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Notes from March 17, 18, and 19, 2009, Meetings on Broadband Initiatives in the American Recovery and Reinvestment Act of 2009

Workshops were held on March 17 in Las Vegas, Nevada; on March 18 in Flagstaff, Arizona; and on March 19 in Washington, D.C. All had the same agenda and the same format—panel discussion followed by public comments and questions. The workshops concentrated on the definitions of broadband and underserved areas, and on reaching vulnerable populations and rural and unserved areas.

The first panel discussed the definition of broadband. The main themes that emerged were the need for all agencies to be flexible in their definition of broadband, to remain technology neutral, and to recognize that a "one-size-fits-all" approach will not work. There was significant discussion on the affordability of broadband and access to services. Of particular note was the fact that approximately half of the panel favored using a minimum speed requirement to define broadband. Of the other panelists, some favored a market-based approach while others said there already was and is a market failure because business-case economic decisions do not always work in rural areas. Public comments after the panel discussion clearly focused on the need for a minimum speed threshold to be used in establishing the definition of broadband. Also raised was the concern over the need for improved cellular and mobile technology in rural areas. There was also discussion on the high cost of middle-mile backhaul facilities for rural areas. Some rural providers said backhaul was a significant cost in providing rural service.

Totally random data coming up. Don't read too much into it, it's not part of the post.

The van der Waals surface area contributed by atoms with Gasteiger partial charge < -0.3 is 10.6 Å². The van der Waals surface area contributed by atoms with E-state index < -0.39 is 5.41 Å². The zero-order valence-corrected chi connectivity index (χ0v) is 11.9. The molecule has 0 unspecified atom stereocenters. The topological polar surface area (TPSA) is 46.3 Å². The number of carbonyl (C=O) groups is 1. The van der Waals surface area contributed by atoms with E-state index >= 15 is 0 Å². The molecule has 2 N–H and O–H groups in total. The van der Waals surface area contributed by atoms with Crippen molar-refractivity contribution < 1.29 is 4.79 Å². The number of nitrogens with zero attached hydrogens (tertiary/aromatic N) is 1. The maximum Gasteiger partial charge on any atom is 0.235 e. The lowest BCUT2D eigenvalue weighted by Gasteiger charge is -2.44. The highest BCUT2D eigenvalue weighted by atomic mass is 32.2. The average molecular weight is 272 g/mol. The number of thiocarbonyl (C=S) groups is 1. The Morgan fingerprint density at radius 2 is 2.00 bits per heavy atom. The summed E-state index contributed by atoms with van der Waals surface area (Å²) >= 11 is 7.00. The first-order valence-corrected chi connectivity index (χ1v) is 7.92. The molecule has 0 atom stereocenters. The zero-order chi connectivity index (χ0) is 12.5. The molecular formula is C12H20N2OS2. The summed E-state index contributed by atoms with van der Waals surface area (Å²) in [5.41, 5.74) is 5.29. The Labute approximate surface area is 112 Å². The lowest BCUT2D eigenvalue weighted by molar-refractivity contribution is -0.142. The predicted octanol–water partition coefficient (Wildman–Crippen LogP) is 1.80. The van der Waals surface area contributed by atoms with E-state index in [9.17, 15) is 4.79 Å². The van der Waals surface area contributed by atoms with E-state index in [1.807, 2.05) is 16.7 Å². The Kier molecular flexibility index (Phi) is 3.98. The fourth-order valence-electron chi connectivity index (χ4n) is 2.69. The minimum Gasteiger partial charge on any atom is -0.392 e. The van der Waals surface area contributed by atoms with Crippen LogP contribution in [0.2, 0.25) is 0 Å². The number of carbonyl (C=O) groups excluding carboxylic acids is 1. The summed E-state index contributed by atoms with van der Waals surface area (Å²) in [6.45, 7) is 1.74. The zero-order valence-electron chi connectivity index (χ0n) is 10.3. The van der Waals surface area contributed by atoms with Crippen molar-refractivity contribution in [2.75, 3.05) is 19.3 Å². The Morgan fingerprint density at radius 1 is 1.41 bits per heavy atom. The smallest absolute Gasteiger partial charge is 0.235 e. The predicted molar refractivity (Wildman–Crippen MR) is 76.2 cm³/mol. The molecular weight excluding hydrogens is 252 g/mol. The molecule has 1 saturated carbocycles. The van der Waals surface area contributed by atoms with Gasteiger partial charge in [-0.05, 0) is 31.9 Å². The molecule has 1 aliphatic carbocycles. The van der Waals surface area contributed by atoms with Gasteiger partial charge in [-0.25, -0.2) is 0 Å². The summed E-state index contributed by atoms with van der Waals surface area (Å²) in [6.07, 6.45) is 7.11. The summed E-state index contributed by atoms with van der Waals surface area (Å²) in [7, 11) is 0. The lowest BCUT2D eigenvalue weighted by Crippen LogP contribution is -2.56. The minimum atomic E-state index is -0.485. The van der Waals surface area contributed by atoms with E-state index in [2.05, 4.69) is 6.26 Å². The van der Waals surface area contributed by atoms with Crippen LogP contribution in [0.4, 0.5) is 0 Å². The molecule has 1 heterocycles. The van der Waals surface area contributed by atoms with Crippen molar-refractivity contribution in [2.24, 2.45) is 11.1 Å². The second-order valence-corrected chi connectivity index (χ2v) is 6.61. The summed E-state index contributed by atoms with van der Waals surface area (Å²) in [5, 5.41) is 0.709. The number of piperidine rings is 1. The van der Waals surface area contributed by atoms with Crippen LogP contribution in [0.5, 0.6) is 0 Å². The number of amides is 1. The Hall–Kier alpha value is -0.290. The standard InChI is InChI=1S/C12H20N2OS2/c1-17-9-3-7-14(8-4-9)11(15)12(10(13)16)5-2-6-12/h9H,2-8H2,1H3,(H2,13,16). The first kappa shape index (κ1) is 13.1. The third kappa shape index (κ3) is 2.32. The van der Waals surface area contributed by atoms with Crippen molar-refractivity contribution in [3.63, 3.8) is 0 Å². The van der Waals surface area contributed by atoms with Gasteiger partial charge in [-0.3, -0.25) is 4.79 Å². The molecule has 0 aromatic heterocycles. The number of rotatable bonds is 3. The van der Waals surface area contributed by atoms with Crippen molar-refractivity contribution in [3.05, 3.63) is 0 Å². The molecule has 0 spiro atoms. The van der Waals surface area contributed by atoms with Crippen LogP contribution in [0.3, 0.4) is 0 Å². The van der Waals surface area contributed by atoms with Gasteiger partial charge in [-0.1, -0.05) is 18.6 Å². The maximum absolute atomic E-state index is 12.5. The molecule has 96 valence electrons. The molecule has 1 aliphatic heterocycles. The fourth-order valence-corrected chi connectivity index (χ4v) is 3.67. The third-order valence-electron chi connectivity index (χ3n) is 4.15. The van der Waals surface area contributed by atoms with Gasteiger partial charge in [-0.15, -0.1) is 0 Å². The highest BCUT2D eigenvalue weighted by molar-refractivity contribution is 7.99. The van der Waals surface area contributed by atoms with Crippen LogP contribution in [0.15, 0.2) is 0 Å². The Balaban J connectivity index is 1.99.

The second panel addressed underserved areas and vulnerable populations. An interesting concept that emerged from this discussion was the use of broadband speeds to designate underserved or unserved areas. For example, if DSL service is available throughout an entire area but the speeds fall below a minimum threshold, the area would be considered underserved, or even unserved if the speeds were low enough. The panel also discussed affordability and the fact that low- and moderate-income households should be included in the definition of vulnerable populations. This could include households in public housing projects in urban areas as well as those in geographically challenged rural areas, and disabled individuals, including those who are sight and hearing impaired. Public comments after the panel discussion centered around affordability and access.

The third panel discussed rural and unserved areas. There was considerable discussion on how "rural" should be defined and on the need for affordable service in rural areas. Also discussed was the need to upgrade rural networks and to improve access to services. Panelists said that applications drive the need for increased speeds and overall network improvement, and the agencies should anticipate the greater bandwidth requirements needed for robust applications in the future. Public comments after the panel discussion included statements that the private sector has failed to supply adequate services in rural areas, and on the need for open-access networks.

The March 23 workshop will address nondiscrimination and interconnection obligations, the role of the states, and broadband mapping. The March 24 workshop will address post-award compliance and oversight, the grant selection criteria, and community economic development.